Shell Says Hydrogen Is Heavy Transport’s Future. What Now For Biofuels?


Hydrogen will be the key energy source for global road freight, according to a new report commissioned by European oil major Shell. Electrification is the most economic and environmental solution for smaller delivery vehicles. The study, carried out by global accountancy firm Deloitte on Shell’s behalf, questioned 158 executives in the road freight sector in 22 different countries. To learn more, read Shell Says Hydrogen Is Heavy Transport’s Future. What Now For Biofuels?”

Key Takeaways:

  • Of those interviewed for the report, 70% ranked decarbonization as a top-three concern for their business and many said they expect hydrogen to be commercially viable in just five to 10 years.
  • Carlos Maurer, EVP of sectors and decarbonization at Shell, stated, “We believe that once produced at scale, hydrogen will likely be the most cost-effective and viable pathway to net-zero emissions for heavy-duty and long-route medium-duty vehicles, and electric mobility will do the same for light-duty and short-route medium-duty vehicles.”
  • Major truck manufacturers in Europe have accelerated the target date for their diesel engine phase-out from 2050 to 2040. Hydrogen and electrification are the low-carbon technology options of choice.
  • Biofuels are more likely to play their largest role in the short term when it comes to the transportation sector; however, there are other transport end markets where biofuels hold a strong advantage.

Path to 100% Perspective:

Decarbonizing the transportation sector will be a key step in realizing a 100% renewable energy future. Investments in hydrogen production, both in policies and infrastructure, will accelerate the timeline for commercial viability.



Photo by Marc Rentschler on Unsplash

Q&A Series: Santiago Barcón Uses the Written Word to Accelerate Renewable Energy Innovation

Santiago Barcón is CEO of PQBarcon and Energía Hoy (Energy Today). He’s an entrepreneur, advisor and writer with a degree in electrical engineering from Universidad Iberoamericana. Follow him on Twitter: @sbarconenergia.

Question:  Please describe yourself and your work. 

Santiago: I am an electrical engineer with more than 30 years of experience, where I have been focused on power quality. I have co-authored the book published by McGraw-Hill titled: “Calidad de la Energía: Factor de potencia y filtrado de armónicas,” translated means “Power Quality: Power factor and harmonic filtering.” I have also written 45 technical papers and write a monthly column at Energia Hoy.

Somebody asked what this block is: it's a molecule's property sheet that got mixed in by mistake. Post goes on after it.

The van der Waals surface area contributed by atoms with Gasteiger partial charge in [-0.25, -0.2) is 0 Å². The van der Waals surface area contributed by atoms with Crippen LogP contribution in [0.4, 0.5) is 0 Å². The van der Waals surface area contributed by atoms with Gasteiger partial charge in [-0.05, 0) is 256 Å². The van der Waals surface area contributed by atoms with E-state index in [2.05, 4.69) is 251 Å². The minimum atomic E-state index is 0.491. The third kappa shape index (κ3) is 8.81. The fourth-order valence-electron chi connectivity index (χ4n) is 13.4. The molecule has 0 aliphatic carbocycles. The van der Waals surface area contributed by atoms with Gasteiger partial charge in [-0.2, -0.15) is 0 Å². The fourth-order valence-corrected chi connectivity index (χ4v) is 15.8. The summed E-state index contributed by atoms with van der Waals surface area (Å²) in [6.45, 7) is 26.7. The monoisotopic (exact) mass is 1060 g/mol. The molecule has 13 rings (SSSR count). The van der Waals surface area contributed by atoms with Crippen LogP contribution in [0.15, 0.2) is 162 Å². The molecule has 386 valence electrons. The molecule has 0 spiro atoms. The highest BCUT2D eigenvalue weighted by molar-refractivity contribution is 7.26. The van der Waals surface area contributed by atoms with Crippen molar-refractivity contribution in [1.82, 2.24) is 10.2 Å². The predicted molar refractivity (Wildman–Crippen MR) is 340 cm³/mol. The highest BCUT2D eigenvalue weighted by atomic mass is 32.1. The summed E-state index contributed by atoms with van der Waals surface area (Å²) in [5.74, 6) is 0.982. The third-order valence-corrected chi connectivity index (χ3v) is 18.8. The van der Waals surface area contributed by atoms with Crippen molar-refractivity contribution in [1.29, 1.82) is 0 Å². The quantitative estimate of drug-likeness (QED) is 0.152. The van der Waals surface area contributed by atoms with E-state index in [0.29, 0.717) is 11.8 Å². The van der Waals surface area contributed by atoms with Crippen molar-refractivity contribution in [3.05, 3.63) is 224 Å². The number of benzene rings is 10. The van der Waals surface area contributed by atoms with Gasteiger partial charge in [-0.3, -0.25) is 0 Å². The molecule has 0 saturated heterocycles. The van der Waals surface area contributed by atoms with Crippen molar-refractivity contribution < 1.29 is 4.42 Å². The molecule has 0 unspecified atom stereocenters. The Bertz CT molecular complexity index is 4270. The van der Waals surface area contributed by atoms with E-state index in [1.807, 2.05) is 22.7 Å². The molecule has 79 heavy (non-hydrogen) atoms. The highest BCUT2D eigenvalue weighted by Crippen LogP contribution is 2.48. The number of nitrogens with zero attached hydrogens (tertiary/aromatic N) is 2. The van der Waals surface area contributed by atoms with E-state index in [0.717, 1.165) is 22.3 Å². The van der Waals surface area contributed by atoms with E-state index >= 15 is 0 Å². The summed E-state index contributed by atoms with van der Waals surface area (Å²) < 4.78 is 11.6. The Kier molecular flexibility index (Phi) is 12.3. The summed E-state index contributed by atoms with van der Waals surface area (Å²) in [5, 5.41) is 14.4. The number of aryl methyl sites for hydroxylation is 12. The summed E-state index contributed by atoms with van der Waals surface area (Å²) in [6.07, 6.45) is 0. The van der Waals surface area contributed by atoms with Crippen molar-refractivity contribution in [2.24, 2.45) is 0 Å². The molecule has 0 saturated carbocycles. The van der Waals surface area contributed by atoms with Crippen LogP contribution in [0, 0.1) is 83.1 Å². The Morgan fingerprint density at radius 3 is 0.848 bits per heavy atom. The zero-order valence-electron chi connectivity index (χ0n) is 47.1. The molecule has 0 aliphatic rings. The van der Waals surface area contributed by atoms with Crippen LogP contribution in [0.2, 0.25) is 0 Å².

Q: How did you become interested in renewable energy? And what is your goal for a renewable energy future?

Santiago: As a professional in the sector, you have to be attentive to new technologies where renewables are a fundamental part. Additionally, I have the natural curiosity of an engineer. My goal is to speed up the integration of renewable energies within the energy matrix.

Q: Your book, “Calidad de la energía: factor de potencia y filtrado de armónicas,” was published in 2012. Could you describe the premise of this work and what you hoped to accomplish with its publication?

Santiago: Reactive energy compensation is a forgotten topic in professional education in all countries. Harmonics is a phenomenon that has accelerated in electrical systems and that will continue to increase. We wanted a work that would allow us to learn about the subject and highlight its importance. I think we got it. The print edition is out of print but you can download it for free here.

Q: You are on the Editorial Board of Energia Hoy and write a monthly column. What subjects have been most important for you to write about over the years?

Santiago: Analysis of the Mexican energy sector with a special emphasis on the electricity branch. I try to provide a technical analysis on what each of the participants requires to provide a better understanding of the power grid as a whole. I also try to point out the best practices from around the world.

Q: Now, why do you consider the transmission network one of the main challenges Mexico faces on its way to clean and affordable energy?

Santiago: A robust transmission network offers the ability and flexibility to place generations, of any type, at the optimum performance point. For example, we should leverage our renewable potential and even export it.

Q: Finally, how can Mexico contribute to the journey to 100 percent renewable energy around the world? And what progress do you foresee for the region in the coming years?

Santiago: Each country has its own unique challenges. Economic leaders must lead by example: they are the ones with the resources and also the ones who contribute the most. In Mexico, on the other hand, we must not lose sight of the fact that we need to provide sustainable and affordable power to more than three million Mexicans. This figure is not the official one, but I do not believe that just having a photovoltaic system equals electrification: It requires power so they can use motors and other devices. Lighting is not electrification.


Photo: Andrés Medina on Unsplash